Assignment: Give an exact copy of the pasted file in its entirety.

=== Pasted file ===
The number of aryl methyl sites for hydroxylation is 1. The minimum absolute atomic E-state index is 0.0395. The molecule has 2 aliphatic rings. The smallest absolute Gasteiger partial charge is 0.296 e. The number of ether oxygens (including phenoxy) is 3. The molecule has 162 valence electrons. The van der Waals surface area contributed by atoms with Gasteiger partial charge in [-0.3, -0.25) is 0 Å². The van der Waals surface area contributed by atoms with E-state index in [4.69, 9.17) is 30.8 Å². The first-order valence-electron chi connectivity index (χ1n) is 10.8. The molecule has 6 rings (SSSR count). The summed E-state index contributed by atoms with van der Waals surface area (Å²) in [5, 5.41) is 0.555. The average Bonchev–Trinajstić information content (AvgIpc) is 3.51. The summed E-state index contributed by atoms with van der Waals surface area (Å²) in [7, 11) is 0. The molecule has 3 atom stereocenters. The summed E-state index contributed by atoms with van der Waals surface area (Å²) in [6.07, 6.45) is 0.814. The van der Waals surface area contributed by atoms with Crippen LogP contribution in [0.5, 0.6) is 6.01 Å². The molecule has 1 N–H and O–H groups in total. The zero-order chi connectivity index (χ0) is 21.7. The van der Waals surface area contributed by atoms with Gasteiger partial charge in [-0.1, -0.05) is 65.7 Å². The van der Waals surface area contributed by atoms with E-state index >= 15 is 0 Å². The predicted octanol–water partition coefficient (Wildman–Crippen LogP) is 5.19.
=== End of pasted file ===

The number of aryl methyl sites for hydroxylation is 1. The minimum absolute atomic E-state index is 0.0395. The molecule has 2 aliphatic rings. The smallest absolute Gasteiger partial charge is 0.296 e. The number of ether oxygens (including phenoxy) is 3. The molecule has 162 valence electrons. The van der Waals surface area contributed by atoms with Gasteiger partial charge in [-0.3, -0.25) is 0 Å². The van der Waals surface area contributed by atoms with E-state index in [4.69, 9.17) is 30.8 Å². The first-order valence-electron chi connectivity index (χ1n) is 10.8. The molecule has 6 rings (SSSR count). The summed E-state index contributed by atoms with van der Waals surface area (Å²) in [5, 5.41) is 0.555. The average Bonchev–Trinajstić information content (AvgIpc) is 3.51. The summed E-state index contributed by atoms with van der Waals surface area (Å²) in [7, 11) is 0. The molecule has 3 atom stereocenters. The summed E-state index contributed by atoms with van der Waals surface area (Å²) in [6.07, 6.45) is 0.814. The van der Waals surface area contributed by atoms with Crippen LogP contribution in [0.5, 0.6) is 6.01 Å². The molecule has 1 N–H and O–H groups in total. The zero-order chi connectivity index (χ0) is 21.7. The van der Waals surface area contributed by atoms with Gasteiger partial charge in [-0.1, -0.05) is 65.7 Å². The van der Waals surface area contributed by atoms with E-state index >= 15 is 0 Å². The predicted octanol–water partition coefficient (Wildman–Crippen LogP) is 5.19.